A Public Lecture by Professor Frank Dikötter,
Lim Chong Yah Visiting Professor
Chair, Professor of Humanities, Department of History
Faculty of Arts, University of Hong Kong
After the disaster of the Great Leap Forward that claimed tens of millions of lives between 1958 and 1962, the ageing Chinese leader Mao Tse-tung launched an ambitious scheme to shore up his reputation and eliminate those he viewed as a threat to his legacy.
The stated goal of the Cultural Revolution was to purge the country of bourgeois, capitalist elements he claimed were threatening genuine communist ideology. But Mao also used the campaign to pit people against each other and prevent his colleagues from ever turning against him.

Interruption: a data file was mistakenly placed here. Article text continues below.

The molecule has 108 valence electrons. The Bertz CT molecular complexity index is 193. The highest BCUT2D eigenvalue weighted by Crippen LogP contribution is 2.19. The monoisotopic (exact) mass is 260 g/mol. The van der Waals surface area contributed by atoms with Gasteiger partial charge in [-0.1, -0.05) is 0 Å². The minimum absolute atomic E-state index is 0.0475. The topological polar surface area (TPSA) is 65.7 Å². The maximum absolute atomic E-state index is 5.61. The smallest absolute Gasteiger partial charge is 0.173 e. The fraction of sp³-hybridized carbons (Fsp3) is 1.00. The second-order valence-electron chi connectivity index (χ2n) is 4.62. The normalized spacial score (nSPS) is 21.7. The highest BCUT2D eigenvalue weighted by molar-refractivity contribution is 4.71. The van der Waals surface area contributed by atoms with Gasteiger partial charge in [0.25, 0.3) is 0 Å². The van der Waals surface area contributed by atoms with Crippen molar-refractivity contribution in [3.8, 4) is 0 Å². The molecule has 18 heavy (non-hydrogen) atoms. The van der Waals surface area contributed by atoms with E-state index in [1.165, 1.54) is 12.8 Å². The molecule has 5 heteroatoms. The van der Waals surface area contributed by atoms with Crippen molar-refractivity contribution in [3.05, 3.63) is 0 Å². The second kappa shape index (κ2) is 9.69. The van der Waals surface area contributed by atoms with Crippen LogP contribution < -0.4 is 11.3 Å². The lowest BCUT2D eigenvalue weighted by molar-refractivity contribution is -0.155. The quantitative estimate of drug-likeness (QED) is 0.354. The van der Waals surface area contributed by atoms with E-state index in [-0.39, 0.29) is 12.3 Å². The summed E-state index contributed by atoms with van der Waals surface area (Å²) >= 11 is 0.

Young students formed Red Guards, vowing to defend the Chairman to the death, but soon rival factions started fighting each other in the streets with semi-automatic weapons in the name of revolutionary purity. As the country descended into chaos, the military intervened, turning China into a garrison state marked by bloody purges that crushed as many as one in fifty people.
When the army itself fell victim to the Cultural Revolution in 1971, ordinary people used the political chaos to resurrect the market and hollow out the party’s ideology. In short, they buried Maoism. As evidence from the party archives shows, the spread of basic economic freedoms from below was an unintended consequence of a decade of state-sponsored violence and entrenched fear.